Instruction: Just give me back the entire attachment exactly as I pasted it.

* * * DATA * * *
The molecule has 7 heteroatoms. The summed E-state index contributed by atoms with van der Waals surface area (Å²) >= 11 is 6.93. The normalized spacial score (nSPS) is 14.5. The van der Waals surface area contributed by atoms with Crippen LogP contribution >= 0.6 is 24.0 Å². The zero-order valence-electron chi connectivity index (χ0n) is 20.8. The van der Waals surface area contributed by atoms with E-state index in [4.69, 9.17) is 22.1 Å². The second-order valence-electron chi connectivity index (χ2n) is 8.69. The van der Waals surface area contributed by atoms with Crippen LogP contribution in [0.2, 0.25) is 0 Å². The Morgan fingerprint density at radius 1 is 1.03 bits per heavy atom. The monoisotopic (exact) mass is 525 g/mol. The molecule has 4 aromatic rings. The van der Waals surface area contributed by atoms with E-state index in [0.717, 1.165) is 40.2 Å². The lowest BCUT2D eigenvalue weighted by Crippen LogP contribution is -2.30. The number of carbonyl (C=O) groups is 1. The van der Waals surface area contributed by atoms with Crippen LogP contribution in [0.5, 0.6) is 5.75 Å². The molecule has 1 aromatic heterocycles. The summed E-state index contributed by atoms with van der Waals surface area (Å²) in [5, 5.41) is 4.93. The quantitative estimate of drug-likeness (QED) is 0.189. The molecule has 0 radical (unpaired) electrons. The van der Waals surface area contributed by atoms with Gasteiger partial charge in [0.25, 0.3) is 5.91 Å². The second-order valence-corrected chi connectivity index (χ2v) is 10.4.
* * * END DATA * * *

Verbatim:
The molecule has 7 heteroatoms. The summed E-state index contributed by atoms with van der Waals surface area (Å²) >= 11 is 6.93. The normalized spacial score (nSPS) is 14.5. The van der Waals surface area contributed by atoms with Crippen LogP contribution >= 0.6 is 24.0 Å². The zero-order valence-electron chi connectivity index (χ0n) is 20.8. The van der Waals surface area contributed by atoms with E-state index in [4.69, 9.17) is 22.1 Å². The second-order valence-electron chi connectivity index (χ2n) is 8.69. The van der Waals surface area contributed by atoms with Crippen LogP contribution in [0.2, 0.25) is 0 Å². The Morgan fingerprint density at radius 1 is 1.03 bits per heavy atom. The monoisotopic (exact) mass is 525 g/mol. The molecule has 4 aromatic rings. The van der Waals surface area contributed by atoms with E-state index in [0.717, 1.165) is 40.2 Å². The lowest BCUT2D eigenvalue weighted by Crippen LogP contribution is -2.30. The number of carbonyl (C=O) groups is 1. The van der Waals surface area contributed by atoms with Crippen LogP contribution in [0.5, 0.6) is 5.75 Å². The molecule has 1 aromatic heterocycles. The summed E-state index contributed by atoms with van der Waals surface area (Å²) in [5, 5.41) is 4.93. The quantitative estimate of drug-likeness (QED) is 0.189. The molecule has 0 radical (unpaired) electrons. The van der Waals surface area contributed by atoms with Gasteiger partial charge in [0.25, 0.3) is 5.91 Å². The second-order valence-corrected chi connectivity index (χ2v) is 10.4.